Today is the Memorial of Saint Agnes, Virgin and Martyr (died c. 304). Today is the Fourth Day of the annual Week of Prayer for Christian Unity; the Theme for 2017 is “Reconciliation – The Love of Christ Compels Us” (2 Corinthians 5:14-20), and today our meditation is “Everything Old Has Passed Away” (2 Corinthians 5:17).
Born about 291, according to legend the Prefect Sempronius wished today’s Saint (who was 12 or 13) to marry his son; she did not want to marry but wanted to have God in her life, and on Agnes’ refusal he condemned her to death. As Roman law did not permit the execution of virgins, Sempronius had a naked Agnes dragged through the streets to a brothel. As she prayed, her hair grew and covered her body. It was also said that all of the men who attempted to rape her were immediately struck blind. When led out to die she was tied to a stake, but the bundle of wood would not burn, whereupon the officer in charge of the troops drew his sword and beheaded her, or, in some other texts, stabbed her in the throat. It is also said that the blood of Agnes poured to the stadium floor where other Christians soaked up the blood with cloths. Her story was well known in ancient Christianity; an early account of her death, stressing her steadfastness and virginity, but not stressing the legendary features of the tradition, was given by Saint Ambrose (died 397). In modern times, on this feast day two lambs are brought from the Trappist abbey of Tre Fontane in Rome to the Pope to be blessed. On Holy Thursday these lambs will be shorn, and from their wool will be woven the pallium which the pope gives to a newly consecrated metropolitan archbishop as a sign of his jurisdiction and his union with the pope. Agnes is the Patron Saint of girls, betrothed couples, gardeners, crops, and virgins; her aide is invoked by rape victims, and she is the Patron of the Diocese of Rockville Centre, New York. Today is the Fourth Day of the annual Week of Prayer for Christian Unity; for today, we meditate on “Everything Old Has Passed Away” (2 Corinthians 5:17), and we pray, “Lord Jesus Christ, the same, yesterday, today and for ever. Heal the wounds of our past, bless our pilgrimage towards unity today and guide us into your future, when you will be all in all, with the Father and the Holy Spirit, for ever and ever. Amen.”
Last night our New Orleans Pelicans lost their NBA game to the Brooklyn Nets by the score of 114 to 143; our New Orleans Pelicans (17-27, 1-6) will next play a Home NBA game with the Cleveland Cavaliers (30-11, 3-5) on Monday, January 23rd, 2017.
From about 11:30 pm, my phone was blowing up with thunderstorm and tornado warnings for our locality. When I woke up to get ready for work I did my Book Devotional Reading; I could not bring in the flag I had put out yesterday for Inauguration Day, as it was raining, and there was our usual drip — drip —- drip leak in the utility room. On our way to work I did my Internet Devotional Reading; we did not meet with any bad weather on our way to the casino. (We did have five call-ins, possibly due to the weather, and one of our dealers who comes from Church Point said she almost could not make it up to US 190 in our town because of flooding.) After the Pre-Shift Meeting, Richard was on Pai Gow all day. I was the Relief Dealer for Mini Baccarat, Macau Mini Baccarat, and Pai Gow, and when they closed the Macau Mini Baccarat game I was the Relief Dealer for Mini Baccarat and Pai Gow, adding the second Three Card Poker table to my string at the end of our shift.
When we got home I brought in the flag and set up my medications for next week (I have one prescription to renew on Monday, and one over the counter vitamin that I need to get at the store). I then read the morning paper, then I left for the Adoration Chapel. During my Weekly Hour of Eucharistic Adoration I finished reading the January 2nd, 2017 issue of my Jesuit America magazine. I then went to McDonald’s, where I ate my late lunch and continued reading Silence by Shūsaku Endō, Translated by William Johnston. I then went to the Church to attend the 4:00 pm Mass for the Third Sunday in Ordinary Time.
I arrived home shortly after 5:00 pm, and got busy with today’s Daily Update; Richard just went to bed, and when I finish this Daily Update I will join him and Little Black in bed. Our LSU Tigers (9-8, 1-5) will be playing an Away College Basketball game with the Arkansas Razorbacks (14-4, 3-3)tonight, and I will post the score of the game in tomorrow’s Daily Update.
Tomorrow is the Third Sunday in Ordinary Time and the Optional Memorial of Blessed William Joseph Chaminade (died 1850). Tomorrow is also the Fifth Day of the Week of Prayer for Christian Unity; the Theme for 2017 is “Reconciliation – The Love of Christ Compels Us” (2 Corinthians 5:14-20), and our meditation will be on “Everything Has Become New” (2 Corinthians 5:17). Tomorrow is the anniversary of the 1973 Roe vs. Wade Supreme Court Decision ruling that women in the United States have a constitutional right to undergo abortions; normally, on that account tomorrow would be the annual Day of Prayer and Penance for Life, but since tomorrow is Sunday, the annual Day of Prayer and Penance for Life will be on Monday. We will go to work for the last day of the two-week pay period and work our eight hours, and on my breaks I will continue reading Silence by Shūsaku Endō, Translated by William Johnston. In the afternoon our LSU Lady Tigers (14-5, 3-3) will be playing an Away College Basketball game with the Texas A&M Lady Aggies (14-5, 4-2); I will post the score of that game in Monday’s Daily Update.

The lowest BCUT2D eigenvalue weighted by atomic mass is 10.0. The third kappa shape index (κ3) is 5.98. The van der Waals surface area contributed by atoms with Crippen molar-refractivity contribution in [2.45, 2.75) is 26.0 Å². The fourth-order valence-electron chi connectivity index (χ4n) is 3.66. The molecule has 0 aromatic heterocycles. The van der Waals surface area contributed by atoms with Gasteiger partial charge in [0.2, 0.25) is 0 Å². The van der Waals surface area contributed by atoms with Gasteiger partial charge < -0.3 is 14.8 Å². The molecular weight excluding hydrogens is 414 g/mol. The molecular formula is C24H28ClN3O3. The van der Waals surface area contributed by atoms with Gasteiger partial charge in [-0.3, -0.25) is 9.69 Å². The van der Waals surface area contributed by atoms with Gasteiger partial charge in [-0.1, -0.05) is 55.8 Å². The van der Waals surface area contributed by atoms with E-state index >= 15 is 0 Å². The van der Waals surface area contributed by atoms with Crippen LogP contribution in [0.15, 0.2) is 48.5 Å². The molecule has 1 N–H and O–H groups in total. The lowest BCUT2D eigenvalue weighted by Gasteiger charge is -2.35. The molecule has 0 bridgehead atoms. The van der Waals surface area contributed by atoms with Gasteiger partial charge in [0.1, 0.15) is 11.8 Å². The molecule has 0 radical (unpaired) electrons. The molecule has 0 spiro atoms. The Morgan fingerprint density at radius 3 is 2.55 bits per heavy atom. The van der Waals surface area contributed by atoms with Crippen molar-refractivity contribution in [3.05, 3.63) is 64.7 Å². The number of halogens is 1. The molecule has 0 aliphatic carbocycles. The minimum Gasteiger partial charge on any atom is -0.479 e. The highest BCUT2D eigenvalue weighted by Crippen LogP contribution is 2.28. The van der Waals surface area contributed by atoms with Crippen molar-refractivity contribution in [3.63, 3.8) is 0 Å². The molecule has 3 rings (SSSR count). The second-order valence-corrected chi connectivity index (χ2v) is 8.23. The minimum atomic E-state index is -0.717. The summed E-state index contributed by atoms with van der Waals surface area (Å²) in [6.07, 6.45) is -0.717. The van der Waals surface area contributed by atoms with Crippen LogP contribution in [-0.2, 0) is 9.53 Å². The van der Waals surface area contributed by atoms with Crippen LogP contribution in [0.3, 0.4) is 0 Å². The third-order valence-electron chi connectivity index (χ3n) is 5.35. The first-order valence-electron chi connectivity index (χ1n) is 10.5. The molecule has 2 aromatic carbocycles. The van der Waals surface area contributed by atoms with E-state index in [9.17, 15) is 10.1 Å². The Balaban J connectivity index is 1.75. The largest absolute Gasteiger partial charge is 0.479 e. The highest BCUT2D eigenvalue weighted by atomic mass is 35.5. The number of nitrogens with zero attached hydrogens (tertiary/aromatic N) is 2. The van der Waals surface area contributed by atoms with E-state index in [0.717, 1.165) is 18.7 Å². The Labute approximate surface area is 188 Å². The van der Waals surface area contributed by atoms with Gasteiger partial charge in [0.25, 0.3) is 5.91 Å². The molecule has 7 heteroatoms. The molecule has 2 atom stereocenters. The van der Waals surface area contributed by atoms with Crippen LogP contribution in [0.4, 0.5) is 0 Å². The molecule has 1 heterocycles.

Our Parting Quote upon this Saturday afternoon comes to us from Bill Johnson, American skier. Born as William Johnson in 1960 in Los Angeles, California, he moved with his family to Boise, Idaho, when he was seven. He learned to ski at Bogus Basin in the late 1960s. Two years later the family moved to Brightwood, Oregon, near Mount Hood, and Johnson later attended high school in Sandy. He was a troubled youth who began competitive skiing on nearby Mount Hood as a means of harnessing his energy. After a run-in with the law at age seventeen, the juvenile defendant was given the choice between six months in jail or attending the Mission Ridge ski academy in central Washington state, and he chose the latter. His talent in the downhill event eventually landed him a spot on the U.S. Ski Team. Johnson made his World Cup debut in February 1983 and finished sixth in the downhill at St. Anton, Austria. In 1984 at age 23, Johnson challenged the long-established European domination of downhill ski racing. Even some of his teammates considered the 23-year-old Johnson a brash upstart, as he reveled in his image as the bad boy of skiing. and he was called Billy the Kid. Johnson’s stated personal motto (tattooed on his arm) was “Ski To Die.” After mostly undistinguished finishes, his unexpected victory on January 15th, on the storied Lauberhorn course at Wengen, Switzerland, was the first for an American male in World Cup downhill competition. A month later at the 1984 Winter Olympics in Sarajevo, Yugoslavia (now Bosnia), he had promising downhill training runs on a course that favored his gliding style. He boldly predicted his Olympic victory, evoking comparisons to Joe Namath and Muhammad Ali, and irking his European competitors. His gold medal win at Bjelašnica in a time of 1:45.59 edged out silver medalist Peter Müller of Switzerland by 0.27 seconds. Soon after his Olympic win, Johnson openly voiced his strong opinions about amateurism in ski racing and the U.S. Ski Team’s handling of his finances. After two more World Cup downhill victories in Aspen and Whistler in March 1984, Johnson was at the top of his sport. With four downhill wins in just two months, he was an Olympic champion and finished third in the downhill season standings. But after the 1984 season, his best results were two 7th-place finishes: at Wengen in January 1985 and at Whistler in March 1986. He attempted to start a professional circuit of downhill racing in 1985 to compete with the World Cup, but it failed to gain momentum. His brashness made him unpopular with the European fans and competitors. Three days late to a training camp, his financial support was withdrawn in May 1985, but he returned to the team several months later. Johnson’s Olympic career was the subject of a 1985 TV movie called Going for the Gold: The Bill Johnson Story, featuring future ER actor Anthony Edwards in the title role. It first aired in May and also included Dennis Weaver and Sarah Jessica Parker. Due to injuries to his left knee in December 1986 and back which required surgery, and more significantly, sagging results, Johnson was left off the U.S. team for the 1988 Winter Olympics in Calgary, unable to defend his gold medal. A month later he was suspended from the team and missed the final events of the 1988 season. It was later disclosed he had a locker room scuffle with an assistant coach in November 1987. By the end of the decade, he was done as a serious competitor; he retired after the 1990 season. Johnson’s personal life suffered as well, when his 13-month-old son, Ryan, drowned in a hot tub in 1992. At age 40, his marriage ended in divorce, and he was bankrupt and living in his class A motorhome when he mounted an improbable comeback bid for the 2002 Winter Olympics in Salt Lake City. The comeback ended abruptly on March 22nd, 2001, when Johnson crashed during a training run prior to the downhill race of the 2001 U.S. Alpine Championships, held at The Big Mountain near Whitefish, Montana. He sustained serious injury to the left side of his brain, nearly bit off his tongue, and was comatose for three weeks. Johnson suffered a series of mini-strokes over the course of the next ten years. In 2010 Johnson lived in Zigzag, near Mount Hood, and remained brain-damaged and in need of constant care, mostly from his mother. He became slightly more functional, though his speech and memory were permanently impaired. Later in 2010, he fell victim to a massive stroke and was moved to a long-term care facility in Gresham. Due to the stroke, Johnson lost the ability to sit up unassisted and could no longer use his right hand. He also lost sight in his left eye and further lost the ability to speak above a whisper. He also suffered great pain when swallowing, which made feeding him difficult. In June 2013, Johnson contracted an infection that nearly took his life. He was placed on life support while doctors worked to fight the infection. Johnson elected in July to remove himself from life support and refuse further treatment. Following a return to long-term care in February 2014, he was said to be free of infection, able to move one side of his body, eat and smoke with assistance, and communicate using a letter board. However, Johnson later experienced worsening health (died 2016): “Basically, any downhill skier is a daredevil, and I’m no exception. I like to drive cars faster than 100 [miles per hour]. I like to go over bumps in my car and get airborne. I like to drink. I chase girls full time, but I only drink part time.”